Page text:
Fourthly let me include the first paragraph of the Town Councils strategy document prepared under the Chairmanship of Cllr Gent: I will place it at the end of my Post above.

  1. I am interested to learn that you believe the Quay to be the focal point of Dartmouth’s retail economy. What a sad thought – leaving aside the hotel and the law firm, we have a chemist, a gift shop, an ice-cream parlour, a restaurant and three expensive clothing stores. Seven businesses, four of them chain stores. It might have been representative once, when we had the TSB there, as well as an opticians and a grocers, but no longer. And you must admit that anyone who parks in the carpark or along the Embankment can stroll straight to Duke Street or Foss Street without touching the Quay. Actual footfall in the town is bound to be higher than you suggest.

    Some questions for you to answer: how far does footfall equate to actual retail sales? If I walk from Duke Street to Fairfax Place along the Quay and then back again, do my journeys count as footfall? And as I do not enter or even look in the windows of most of those shops, how does my footfall help? As I think you know, I do all my shopping in the town, but mostly in Duke Street and the Market, therefore your footfall statistics will not register my presence. Final question: are these figures so flawed that no sensible person would pay much attention to them?

  2. Another Town Councillor who challenges the meaning of the numbers rather than acting to reverse them! If you think they are flawed then please come up with some better ones.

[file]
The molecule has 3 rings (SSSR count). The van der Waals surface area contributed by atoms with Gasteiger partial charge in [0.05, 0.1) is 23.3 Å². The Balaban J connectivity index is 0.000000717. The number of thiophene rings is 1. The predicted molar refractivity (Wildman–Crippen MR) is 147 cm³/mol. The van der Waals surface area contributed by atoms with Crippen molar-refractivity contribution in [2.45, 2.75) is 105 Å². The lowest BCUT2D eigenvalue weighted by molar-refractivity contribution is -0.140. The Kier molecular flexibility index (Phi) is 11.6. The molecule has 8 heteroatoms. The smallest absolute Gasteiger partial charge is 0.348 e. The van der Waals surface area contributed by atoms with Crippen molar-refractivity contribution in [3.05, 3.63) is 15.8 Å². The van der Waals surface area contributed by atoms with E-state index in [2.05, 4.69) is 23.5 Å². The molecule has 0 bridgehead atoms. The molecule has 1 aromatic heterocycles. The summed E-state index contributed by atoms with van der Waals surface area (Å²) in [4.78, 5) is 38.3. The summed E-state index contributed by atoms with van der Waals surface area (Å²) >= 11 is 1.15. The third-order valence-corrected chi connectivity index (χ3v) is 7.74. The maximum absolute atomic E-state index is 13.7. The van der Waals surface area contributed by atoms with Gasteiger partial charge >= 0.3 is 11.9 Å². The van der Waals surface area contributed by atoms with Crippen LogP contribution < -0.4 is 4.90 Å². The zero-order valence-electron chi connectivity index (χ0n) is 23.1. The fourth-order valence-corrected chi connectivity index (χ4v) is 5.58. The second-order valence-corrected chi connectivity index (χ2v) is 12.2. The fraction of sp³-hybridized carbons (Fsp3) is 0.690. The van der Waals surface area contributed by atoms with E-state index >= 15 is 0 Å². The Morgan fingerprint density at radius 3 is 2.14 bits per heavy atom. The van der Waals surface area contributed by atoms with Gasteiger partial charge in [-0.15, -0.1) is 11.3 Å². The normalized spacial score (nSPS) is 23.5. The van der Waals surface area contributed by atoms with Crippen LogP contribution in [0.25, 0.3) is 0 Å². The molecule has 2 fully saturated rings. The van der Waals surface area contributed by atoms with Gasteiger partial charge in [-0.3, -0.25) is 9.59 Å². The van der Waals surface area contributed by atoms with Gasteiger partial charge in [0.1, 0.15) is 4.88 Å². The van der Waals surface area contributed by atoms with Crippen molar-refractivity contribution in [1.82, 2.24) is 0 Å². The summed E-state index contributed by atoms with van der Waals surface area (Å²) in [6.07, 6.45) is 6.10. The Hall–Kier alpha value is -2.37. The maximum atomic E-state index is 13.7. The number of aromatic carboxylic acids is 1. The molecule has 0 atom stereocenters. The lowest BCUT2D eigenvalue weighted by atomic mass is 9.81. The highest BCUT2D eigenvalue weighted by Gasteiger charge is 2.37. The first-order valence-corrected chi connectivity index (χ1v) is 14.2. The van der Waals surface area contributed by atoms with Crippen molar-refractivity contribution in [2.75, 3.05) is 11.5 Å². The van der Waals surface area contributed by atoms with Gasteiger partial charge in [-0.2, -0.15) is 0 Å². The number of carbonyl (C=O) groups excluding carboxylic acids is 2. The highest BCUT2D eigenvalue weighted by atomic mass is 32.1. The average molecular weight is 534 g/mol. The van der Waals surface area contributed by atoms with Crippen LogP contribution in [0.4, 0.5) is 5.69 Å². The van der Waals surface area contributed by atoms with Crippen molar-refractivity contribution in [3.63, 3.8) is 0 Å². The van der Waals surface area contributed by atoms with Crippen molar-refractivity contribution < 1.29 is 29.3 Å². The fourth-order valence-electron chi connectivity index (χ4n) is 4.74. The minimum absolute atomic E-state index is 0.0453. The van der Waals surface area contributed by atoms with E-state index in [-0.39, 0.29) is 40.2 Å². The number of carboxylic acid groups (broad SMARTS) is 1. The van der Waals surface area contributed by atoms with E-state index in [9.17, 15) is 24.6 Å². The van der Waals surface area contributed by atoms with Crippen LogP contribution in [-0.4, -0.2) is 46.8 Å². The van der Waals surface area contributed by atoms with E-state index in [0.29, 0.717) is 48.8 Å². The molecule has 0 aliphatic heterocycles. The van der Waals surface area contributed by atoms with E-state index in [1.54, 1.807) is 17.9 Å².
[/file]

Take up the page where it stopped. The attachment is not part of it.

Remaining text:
Footfall in the town can’t be higher than I suggest because I do not give any absolute figures, they are merely comparative for the same location.
    David if you look at the town center map then the quay is physically roughly in the town center. I am disappointed that you still see Fosse Street as the center of town, as will many of the Lower Street and Fairfax Place traders who maintain a vibrant retail district in the town. Maybe not on your patch but you are not a visitor. The number of visitors who walk down to Bayards Cove and the Lower street area gives a fair indication of visitor numbers. Questioning the meaning of the numbers is irrelevant as they simply compare this year to last year. The same questions apply to both years. Of course it would be good to get at the actual turnover figures from the town businesses but I am sure they will be rightly reluctant to divulge that information. Perhaps you could ask a few. In the absence of any other indicators of activity in the town center surely it is better to respond to the only indicator we have rather than challenging the numbers. That’s what most bankrupt companies do before they go down.